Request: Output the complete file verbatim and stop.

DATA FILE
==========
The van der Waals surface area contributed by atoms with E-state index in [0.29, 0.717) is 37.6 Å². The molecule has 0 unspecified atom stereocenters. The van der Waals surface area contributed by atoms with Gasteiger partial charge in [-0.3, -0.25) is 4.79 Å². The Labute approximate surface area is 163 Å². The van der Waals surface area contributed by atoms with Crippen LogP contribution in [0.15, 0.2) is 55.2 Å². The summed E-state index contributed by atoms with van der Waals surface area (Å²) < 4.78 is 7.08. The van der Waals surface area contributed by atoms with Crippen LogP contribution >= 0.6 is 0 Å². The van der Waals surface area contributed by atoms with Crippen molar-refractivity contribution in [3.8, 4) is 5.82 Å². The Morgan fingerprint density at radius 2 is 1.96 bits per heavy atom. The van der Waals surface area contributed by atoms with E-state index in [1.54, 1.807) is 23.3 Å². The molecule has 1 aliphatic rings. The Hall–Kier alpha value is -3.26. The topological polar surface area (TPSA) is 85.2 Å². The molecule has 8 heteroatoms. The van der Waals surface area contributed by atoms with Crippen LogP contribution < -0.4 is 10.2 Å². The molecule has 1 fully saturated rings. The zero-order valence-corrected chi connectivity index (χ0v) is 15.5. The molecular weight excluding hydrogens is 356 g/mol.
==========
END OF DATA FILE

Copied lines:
The van der Waals surface area contributed by atoms with E-state index in [0.29, 0.717) is 37.6 Å². The molecule has 0 unspecified atom stereocenters. The van der Waals surface area contributed by atoms with Gasteiger partial charge in [-0.3, -0.25) is 4.79 Å². The Labute approximate surface area is 163 Å². The van der Waals surface area contributed by atoms with Crippen LogP contribution in [0.15, 0.2) is 55.2 Å². The summed E-state index contributed by atoms with van der Waals surface area (Å²) < 4.78 is 7.08. The van der Waals surface area contributed by atoms with Crippen LogP contribution >= 0.6 is 0 Å². The van der Waals surface area contributed by atoms with Crippen molar-refractivity contribution in [3.8, 4) is 5.82 Å². The Morgan fingerprint density at radius 2 is 1.96 bits per heavy atom. The van der Waals surface area contributed by atoms with E-state index in [1.54, 1.807) is 23.3 Å². The molecule has 1 aliphatic rings. The Hall–Kier alpha value is -3.26. The topological polar surface area (TPSA) is 85.2 Å². The molecule has 8 heteroatoms. The van der Waals surface area contributed by atoms with Crippen LogP contribution < -0.4 is 10.2 Å². The molecule has 1 fully saturated rings. The zero-order valence-corrected chi connectivity index (χ0v) is 15.5. The molecular weight excluding hydrogens is 356 g/mol.